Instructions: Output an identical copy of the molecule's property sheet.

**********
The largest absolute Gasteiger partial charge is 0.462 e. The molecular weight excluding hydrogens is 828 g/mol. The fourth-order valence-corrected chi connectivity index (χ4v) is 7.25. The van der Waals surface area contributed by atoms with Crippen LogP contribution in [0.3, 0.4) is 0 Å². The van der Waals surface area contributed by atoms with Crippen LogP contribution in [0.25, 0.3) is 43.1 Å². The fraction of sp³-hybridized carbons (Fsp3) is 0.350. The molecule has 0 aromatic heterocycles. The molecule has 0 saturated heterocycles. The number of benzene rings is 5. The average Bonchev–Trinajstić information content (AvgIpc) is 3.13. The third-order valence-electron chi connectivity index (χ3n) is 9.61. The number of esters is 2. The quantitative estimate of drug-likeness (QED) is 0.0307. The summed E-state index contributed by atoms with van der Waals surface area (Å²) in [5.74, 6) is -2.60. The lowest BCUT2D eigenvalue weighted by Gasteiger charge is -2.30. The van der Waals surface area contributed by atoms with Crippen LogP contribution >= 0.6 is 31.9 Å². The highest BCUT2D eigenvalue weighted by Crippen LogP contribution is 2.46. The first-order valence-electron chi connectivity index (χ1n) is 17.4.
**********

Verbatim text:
The largest absolute Gasteiger partial charge is 0.462 e. The molecular weight excluding hydrogens is 828 g/mol. The fourth-order valence-corrected chi connectivity index (χ4v) is 7.25. The van der Waals surface area contributed by atoms with Crippen LogP contribution in [0.3, 0.4) is 0 Å². The van der Waals surface area contributed by atoms with Crippen LogP contribution in [0.25, 0.3) is 43.1 Å². The fraction of sp³-hybridized carbons (Fsp3) is 0.350. The molecule has 0 aromatic heterocycles. The molecule has 0 saturated heterocycles. The number of benzene rings is 5. The average Bonchev–Trinajstić information content (AvgIpc) is 3.13. The third-order valence-electron chi connectivity index (χ3n) is 9.61. The number of esters is 2. The quantitative estimate of drug-likeness (QED) is 0.0307. The summed E-state index contributed by atoms with van der Waals surface area (Å²) in [5.74, 6) is -2.60. The lowest BCUT2D eigenvalue weighted by Gasteiger charge is -2.30. The van der Waals surface area contributed by atoms with Crippen LogP contribution >= 0.6 is 31.9 Å². The highest BCUT2D eigenvalue weighted by Crippen LogP contribution is 2.46. The first-order valence-electron chi connectivity index (χ1n) is 17.4.